Mill Creek Tenement House Walls: Rolling Hill Park, Gladwyne Constructed mid-1800s

Mill Creek Tenement House Walls: Rolling Hill Park, Gladwyne

Constructed mid-1800s

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*Lower Merion Township Parks and Recreation Department, working under department head, Donna Heller, have been hard at work clearing vegetation that has been threatening the fragile condition of the historic tenement house ruins. On January 19, they were installing an attractive split-rail fence around the perimeter of the ruins. The Conservancy is grateful to the township for being so responsive to its request to care for the ruins. We are hopeful that this work may advance future efforts to stabilize and preserve these significant township-owned resources.*

The Mill Creek tenement house walls are located in Rolling Hill Park and are the property of Lower Merion Township.  The tenement houses draw their significance from the mills they were constructed to serve – the Barker/Rose Glen Mill and the nearby (non-extant) Todd’s Textile Mill.  The latter was a factory established on the site of two earlier industrial buildings – Bicking’s Paper mill and the Derringer Mill, a manufacturer of pistol parts.  Like other factories powered by Mill Creek, the Barker Mill and Todd’s Textile Mill were incubators of industry and helped establish Philadelphia as the “workshop of the world.”  The residences were two-and-a-half story stucco-covered stone buildings that accommodated dozens of millworkers.  After a series of devastating floods during the 1890s, most of the mills closed and evidence of Lower Merion’s milling community nearly vanished.  Traces of the millworkers’ domestic arrangements survive however, in the remains of the Barker and Toddtown tenement houses.  The outside walls of the houses constitute the bulk of these remains and help establish their original form and construction.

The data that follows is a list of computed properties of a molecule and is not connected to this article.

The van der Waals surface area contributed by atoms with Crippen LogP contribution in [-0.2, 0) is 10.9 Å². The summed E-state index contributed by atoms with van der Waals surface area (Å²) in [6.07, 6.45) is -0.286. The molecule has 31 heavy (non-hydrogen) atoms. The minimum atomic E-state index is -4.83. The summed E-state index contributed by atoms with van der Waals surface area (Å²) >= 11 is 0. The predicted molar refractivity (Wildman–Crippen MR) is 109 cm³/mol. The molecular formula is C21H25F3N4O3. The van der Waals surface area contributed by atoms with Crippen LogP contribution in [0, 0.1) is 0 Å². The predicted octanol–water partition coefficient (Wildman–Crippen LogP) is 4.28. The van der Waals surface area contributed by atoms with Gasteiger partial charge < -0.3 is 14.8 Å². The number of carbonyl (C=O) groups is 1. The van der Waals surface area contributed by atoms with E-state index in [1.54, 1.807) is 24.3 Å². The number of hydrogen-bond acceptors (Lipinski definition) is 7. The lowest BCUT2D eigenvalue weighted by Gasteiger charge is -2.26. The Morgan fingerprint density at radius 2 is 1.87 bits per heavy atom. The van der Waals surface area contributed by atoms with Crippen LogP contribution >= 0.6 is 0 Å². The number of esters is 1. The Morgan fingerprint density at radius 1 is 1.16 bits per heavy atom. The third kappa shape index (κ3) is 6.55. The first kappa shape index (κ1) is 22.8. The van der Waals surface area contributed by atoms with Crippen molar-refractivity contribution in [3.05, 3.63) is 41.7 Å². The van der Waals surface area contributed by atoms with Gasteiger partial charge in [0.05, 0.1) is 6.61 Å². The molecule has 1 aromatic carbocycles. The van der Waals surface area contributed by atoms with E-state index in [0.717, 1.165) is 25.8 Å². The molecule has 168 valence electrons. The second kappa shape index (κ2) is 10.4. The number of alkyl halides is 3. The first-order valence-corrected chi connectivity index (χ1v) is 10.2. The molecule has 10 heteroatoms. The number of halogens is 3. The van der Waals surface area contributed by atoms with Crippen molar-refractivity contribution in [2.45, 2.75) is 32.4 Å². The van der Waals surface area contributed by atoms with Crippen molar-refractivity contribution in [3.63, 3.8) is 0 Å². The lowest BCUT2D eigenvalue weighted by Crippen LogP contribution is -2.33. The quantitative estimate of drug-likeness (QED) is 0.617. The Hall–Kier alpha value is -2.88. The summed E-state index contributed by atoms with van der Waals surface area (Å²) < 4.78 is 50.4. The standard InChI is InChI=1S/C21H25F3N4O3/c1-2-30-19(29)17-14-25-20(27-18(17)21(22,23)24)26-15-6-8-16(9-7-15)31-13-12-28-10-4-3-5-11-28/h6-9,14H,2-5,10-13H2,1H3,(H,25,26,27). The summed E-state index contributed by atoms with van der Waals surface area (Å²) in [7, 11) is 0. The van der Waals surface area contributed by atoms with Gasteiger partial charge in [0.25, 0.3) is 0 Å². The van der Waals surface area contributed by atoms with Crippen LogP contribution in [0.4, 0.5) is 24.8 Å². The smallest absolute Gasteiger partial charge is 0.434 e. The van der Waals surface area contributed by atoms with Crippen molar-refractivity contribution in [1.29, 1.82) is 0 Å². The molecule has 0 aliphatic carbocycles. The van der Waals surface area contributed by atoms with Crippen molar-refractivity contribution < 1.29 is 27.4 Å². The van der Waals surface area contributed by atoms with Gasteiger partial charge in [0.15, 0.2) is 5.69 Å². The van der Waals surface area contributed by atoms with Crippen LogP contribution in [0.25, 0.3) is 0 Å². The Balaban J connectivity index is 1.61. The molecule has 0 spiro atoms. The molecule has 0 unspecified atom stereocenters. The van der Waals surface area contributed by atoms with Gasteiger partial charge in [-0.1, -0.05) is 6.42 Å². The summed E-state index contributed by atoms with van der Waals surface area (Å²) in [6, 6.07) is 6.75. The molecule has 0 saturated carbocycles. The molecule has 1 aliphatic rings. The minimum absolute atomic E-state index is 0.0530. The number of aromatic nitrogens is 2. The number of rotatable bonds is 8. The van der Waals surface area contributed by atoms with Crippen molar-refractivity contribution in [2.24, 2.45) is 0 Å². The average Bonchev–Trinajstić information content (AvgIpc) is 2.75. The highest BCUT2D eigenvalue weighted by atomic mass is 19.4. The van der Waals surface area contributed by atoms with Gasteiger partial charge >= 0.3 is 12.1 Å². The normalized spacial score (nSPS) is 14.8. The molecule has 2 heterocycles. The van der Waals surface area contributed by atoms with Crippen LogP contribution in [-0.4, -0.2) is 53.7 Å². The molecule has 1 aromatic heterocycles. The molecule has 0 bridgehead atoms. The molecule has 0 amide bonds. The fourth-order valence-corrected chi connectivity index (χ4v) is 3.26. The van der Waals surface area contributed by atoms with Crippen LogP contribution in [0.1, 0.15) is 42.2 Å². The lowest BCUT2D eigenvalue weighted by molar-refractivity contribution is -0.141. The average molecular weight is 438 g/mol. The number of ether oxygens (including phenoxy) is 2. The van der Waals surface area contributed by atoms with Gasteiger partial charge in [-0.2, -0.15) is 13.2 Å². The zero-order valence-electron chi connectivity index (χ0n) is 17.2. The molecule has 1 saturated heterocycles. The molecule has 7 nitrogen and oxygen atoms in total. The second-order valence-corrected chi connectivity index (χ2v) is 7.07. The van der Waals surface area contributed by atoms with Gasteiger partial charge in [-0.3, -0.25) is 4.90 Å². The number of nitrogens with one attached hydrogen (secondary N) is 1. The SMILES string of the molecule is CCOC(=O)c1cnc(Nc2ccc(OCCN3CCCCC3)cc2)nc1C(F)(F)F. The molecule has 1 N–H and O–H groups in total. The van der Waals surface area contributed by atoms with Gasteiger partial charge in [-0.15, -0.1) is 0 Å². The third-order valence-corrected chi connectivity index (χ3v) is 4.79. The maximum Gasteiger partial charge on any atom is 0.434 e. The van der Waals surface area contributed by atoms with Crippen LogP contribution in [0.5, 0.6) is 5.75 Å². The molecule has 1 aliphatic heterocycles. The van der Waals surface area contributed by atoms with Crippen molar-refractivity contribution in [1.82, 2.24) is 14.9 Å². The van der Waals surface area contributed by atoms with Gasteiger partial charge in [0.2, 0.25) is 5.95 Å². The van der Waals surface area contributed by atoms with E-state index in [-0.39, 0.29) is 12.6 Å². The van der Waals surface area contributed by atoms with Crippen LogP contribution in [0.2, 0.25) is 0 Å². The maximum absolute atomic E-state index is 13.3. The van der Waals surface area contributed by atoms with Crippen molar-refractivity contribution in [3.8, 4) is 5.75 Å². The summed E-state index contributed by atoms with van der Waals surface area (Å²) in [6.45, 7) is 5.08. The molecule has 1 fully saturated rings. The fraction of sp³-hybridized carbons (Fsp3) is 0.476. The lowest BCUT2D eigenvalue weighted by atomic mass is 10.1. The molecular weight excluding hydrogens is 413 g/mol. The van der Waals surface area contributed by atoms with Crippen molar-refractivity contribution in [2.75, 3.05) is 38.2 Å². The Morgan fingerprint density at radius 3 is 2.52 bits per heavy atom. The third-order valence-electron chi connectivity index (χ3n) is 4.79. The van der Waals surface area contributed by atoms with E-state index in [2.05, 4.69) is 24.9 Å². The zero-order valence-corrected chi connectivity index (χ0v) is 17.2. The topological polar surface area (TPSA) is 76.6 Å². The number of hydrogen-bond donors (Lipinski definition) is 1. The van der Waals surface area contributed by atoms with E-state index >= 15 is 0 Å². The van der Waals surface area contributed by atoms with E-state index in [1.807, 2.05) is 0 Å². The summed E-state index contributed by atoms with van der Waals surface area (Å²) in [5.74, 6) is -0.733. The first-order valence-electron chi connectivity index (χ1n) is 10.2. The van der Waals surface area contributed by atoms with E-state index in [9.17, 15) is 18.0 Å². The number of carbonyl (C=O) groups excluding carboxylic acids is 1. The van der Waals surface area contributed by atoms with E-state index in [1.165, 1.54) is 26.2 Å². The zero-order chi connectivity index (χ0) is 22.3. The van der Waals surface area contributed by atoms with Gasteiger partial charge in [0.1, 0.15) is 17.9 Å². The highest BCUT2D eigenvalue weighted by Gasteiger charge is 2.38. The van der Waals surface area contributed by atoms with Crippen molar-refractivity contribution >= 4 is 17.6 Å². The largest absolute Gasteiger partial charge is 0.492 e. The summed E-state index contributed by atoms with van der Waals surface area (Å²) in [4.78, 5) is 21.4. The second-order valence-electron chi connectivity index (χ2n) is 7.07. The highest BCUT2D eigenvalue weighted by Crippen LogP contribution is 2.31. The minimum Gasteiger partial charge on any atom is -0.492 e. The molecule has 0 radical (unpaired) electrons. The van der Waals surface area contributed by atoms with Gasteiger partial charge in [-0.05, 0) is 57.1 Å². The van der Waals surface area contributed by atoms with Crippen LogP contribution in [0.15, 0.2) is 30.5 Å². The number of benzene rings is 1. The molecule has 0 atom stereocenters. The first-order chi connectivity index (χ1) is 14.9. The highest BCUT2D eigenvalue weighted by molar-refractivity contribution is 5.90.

The Mill Creek tenement house walls are valuable resources and should be preserved.  The township stabilized the walls of the residences in 2011, but since then, the buildings have deteriorated to a point of near collapse; the Toddtown walls require immediate stabilization for safety and preservation. The tenement house walls, which are located within close proximity to heavily-traversed park trails, provide a meaningful record of the everyday architecture that once defined this area of the township.  With creative interpretation, the tenement house walls could be used to teach audiences about Mill Creek’s extraordinary contribution to the local and regional milling economy.